The Tigers had romped over archrival Kansas 55-17 a couple of days earlier in Widenhofer’s final game as head coach.

Coaching at the world’s best journalism school, Widenhofer got covered, scrutinized, and, yes, criticized like few in the business. And it was a much different setting back then. Practices were open, access to players and assistant coaches was unbelievable.

With rare exception, Widenhofer treated the media with respect. And in stark contrast to many of today’s coaches, he rarely made excuses.

“I think I overrated my coaching ability coming from professional football,” Widenhofer said after his inglorious 1-10 Mizzou debut in 1985. “I thought I could come in here and turn some losses into victories just by outcoaching people.”

As his ill-fated tenure ended, he said: “Winning is really what it’s all about, and I haven’t won as a college football coach.”


He sure won in the NFL — four Super Bowl rings with the Pittsburgh Steelers as both an assistant coach and defensive coordinator. And when he arrived on the scene at Missouri, he wasn’t shy about wearing those rings, especially on recruiting trips.

Former sports columnist Kevin Horrigan, who went on to bigger and better things in his long, distinguished career at the Post-Dispatch, referred to Widenhofer as a “world-class schmoozer.”

He put those schmoozing skills to use in living rooms all across the St. Louis area and the state of Missouri. For all his failings as a head coach, Widenhofer was an amazing recruiter, particularly in his first couple of seasons with the Tigers.

The same day he was hired, Widenhofer was in the living room of quarterback prospect Ronnie Cameron of East St. Louis High. Cameron wasn’t just a Parade all-American, he was Parade’s player of the year.

The following year he landed arguably the greatest running back in the history of St. Louis high school sports in Hazelwood Central’s Tony VanZant.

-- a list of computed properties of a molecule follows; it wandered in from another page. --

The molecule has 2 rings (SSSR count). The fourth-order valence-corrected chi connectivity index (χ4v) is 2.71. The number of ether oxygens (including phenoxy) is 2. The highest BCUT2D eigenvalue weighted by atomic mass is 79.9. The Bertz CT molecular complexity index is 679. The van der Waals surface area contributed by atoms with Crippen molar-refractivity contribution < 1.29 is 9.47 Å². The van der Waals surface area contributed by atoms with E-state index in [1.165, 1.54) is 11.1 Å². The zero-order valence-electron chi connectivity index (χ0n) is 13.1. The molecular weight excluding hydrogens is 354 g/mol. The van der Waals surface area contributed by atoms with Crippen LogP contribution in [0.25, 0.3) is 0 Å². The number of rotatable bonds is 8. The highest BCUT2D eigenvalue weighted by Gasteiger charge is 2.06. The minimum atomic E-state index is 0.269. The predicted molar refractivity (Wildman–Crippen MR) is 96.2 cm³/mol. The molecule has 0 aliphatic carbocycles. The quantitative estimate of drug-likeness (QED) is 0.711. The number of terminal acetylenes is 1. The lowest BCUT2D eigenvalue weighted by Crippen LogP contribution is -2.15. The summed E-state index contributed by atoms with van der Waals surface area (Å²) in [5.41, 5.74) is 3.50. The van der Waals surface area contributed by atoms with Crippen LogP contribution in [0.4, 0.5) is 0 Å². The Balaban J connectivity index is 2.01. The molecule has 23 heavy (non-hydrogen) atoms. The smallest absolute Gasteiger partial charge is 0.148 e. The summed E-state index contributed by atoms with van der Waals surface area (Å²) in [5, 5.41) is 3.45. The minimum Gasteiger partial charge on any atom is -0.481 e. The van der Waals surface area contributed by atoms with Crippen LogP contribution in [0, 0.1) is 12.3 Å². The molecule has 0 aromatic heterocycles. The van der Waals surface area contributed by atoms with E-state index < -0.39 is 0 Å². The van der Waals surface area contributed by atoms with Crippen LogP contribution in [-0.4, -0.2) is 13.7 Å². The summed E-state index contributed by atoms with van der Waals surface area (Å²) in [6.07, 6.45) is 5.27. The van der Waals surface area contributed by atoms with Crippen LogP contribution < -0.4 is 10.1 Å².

Everybody wanted St. Charles High offensive lineman Rob Dryden — even OU’s Switzer was in his living room. But Widenhofer landed Dryden, whose immense size (6-8, 330) later earned him the nickname “Eclipse” from his Mizzou teammates.

Despite an extremely late recruiting start after the 30-day hiring process, Widenhofer landed five of the nation’s top 100 prospects in 1985 according to The Sporting News. But Widenhofer had unbelievably bad luck with these top recruits.

Cameron was plagued by arm troubles as a freshman and switched to wide receiver for part of that season and never made much impact at Mizzou. VanZant suffered a knee injury playing in a high school all-star game prior to the start of his first Mizzou preseason camp. He would be plagued by knee injuries throughout his career.

Strangely, Widenhofer watched that first TVZ knee surgery in person.

USA Today all-American Mark Keough, a defensive end from Hazelwood East, left after one season.

Another blue-chipper, defense lineman Mario Johnson of Hazelwood Central, was academically ineligible for his freshman year.

But the strangest case of all was Dryden, who left Mizzou after a couple of seasons to become the world’s largest bass guitar player.

An exasperated Widenhofer said: “I’ve lost players to eligibility, not wanting to play anymore, girlfriends, wives. But this would be a first. A band?”

Yep. On a late summer’s night around the time camp started in 1988, the Post-Dispatch caught up with Dryden at Lucius Boomer’s, then a popular club on Laclede’s Landing.

After his band, Da’ Tripp, took a break, Dryden said: “I’ve never really had the desire to be a great football player. . . .Those aren’t my dreams and aspirations, those are everybody else’s.”